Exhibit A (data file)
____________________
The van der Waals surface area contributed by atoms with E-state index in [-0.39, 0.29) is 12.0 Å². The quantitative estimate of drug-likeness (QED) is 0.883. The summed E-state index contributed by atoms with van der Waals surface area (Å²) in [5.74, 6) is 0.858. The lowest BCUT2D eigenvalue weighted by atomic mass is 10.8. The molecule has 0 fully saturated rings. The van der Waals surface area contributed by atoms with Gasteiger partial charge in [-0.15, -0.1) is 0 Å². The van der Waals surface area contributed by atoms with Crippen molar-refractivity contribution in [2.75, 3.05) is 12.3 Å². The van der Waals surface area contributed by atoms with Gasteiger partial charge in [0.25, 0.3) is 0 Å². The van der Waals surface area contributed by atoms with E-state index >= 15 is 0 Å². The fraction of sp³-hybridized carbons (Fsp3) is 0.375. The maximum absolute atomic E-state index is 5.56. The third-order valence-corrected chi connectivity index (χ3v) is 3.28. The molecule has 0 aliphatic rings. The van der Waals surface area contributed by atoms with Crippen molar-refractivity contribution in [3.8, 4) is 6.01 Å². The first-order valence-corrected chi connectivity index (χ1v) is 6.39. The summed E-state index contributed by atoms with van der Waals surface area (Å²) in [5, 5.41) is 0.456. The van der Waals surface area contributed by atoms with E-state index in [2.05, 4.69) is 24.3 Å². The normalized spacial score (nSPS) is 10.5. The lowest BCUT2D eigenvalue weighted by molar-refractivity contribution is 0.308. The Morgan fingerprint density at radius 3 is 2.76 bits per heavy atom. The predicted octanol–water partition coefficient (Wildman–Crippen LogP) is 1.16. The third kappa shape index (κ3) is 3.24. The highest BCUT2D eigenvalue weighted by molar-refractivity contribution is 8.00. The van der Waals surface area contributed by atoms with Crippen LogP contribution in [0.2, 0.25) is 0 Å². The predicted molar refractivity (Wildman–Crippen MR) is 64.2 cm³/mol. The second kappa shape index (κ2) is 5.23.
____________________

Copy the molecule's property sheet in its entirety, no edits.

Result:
The van der Waals surface area contributed by atoms with E-state index in [-0.39, 0.29) is 12.0 Å². The quantitative estimate of drug-likeness (QED) is 0.883. The summed E-state index contributed by atoms with van der Waals surface area (Å²) in [5.74, 6) is 0.858. The lowest BCUT2D eigenvalue weighted by atomic mass is 10.8. The molecule has 0 fully saturated rings. The van der Waals surface area contributed by atoms with Gasteiger partial charge in [-0.15, -0.1) is 0 Å². The van der Waals surface area contributed by atoms with Crippen molar-refractivity contribution in [2.75, 3.05) is 12.3 Å². The van der Waals surface area contributed by atoms with Gasteiger partial charge in [0.25, 0.3) is 0 Å². The van der Waals surface area contributed by atoms with E-state index >= 15 is 0 Å². The fraction of sp³-hybridized carbons (Fsp3) is 0.375. The maximum absolute atomic E-state index is 5.56. The third-order valence-corrected chi connectivity index (χ3v) is 3.28. The molecule has 0 aliphatic rings. The van der Waals surface area contributed by atoms with Crippen molar-refractivity contribution in [3.8, 4) is 6.01 Å². The first-order valence-corrected chi connectivity index (χ1v) is 6.39. The summed E-state index contributed by atoms with van der Waals surface area (Å²) in [5, 5.41) is 0.456. The van der Waals surface area contributed by atoms with E-state index in [2.05, 4.69) is 24.3 Å². The normalized spacial score (nSPS) is 10.5. The lowest BCUT2D eigenvalue weighted by molar-refractivity contribution is 0.308. The Morgan fingerprint density at radius 3 is 2.76 bits per heavy atom. The predicted octanol–water partition coefficient (Wildman–Crippen LogP) is 1.16. The third kappa shape index (κ3) is 3.24. The highest BCUT2D eigenvalue weighted by molar-refractivity contribution is 8.00. The van der Waals surface area contributed by atoms with Crippen LogP contribution in [0.2, 0.25) is 0 Å². The predicted molar refractivity (Wildman–Crippen MR) is 64.2 cm³/mol. The second kappa shape index (κ2) is 5.23.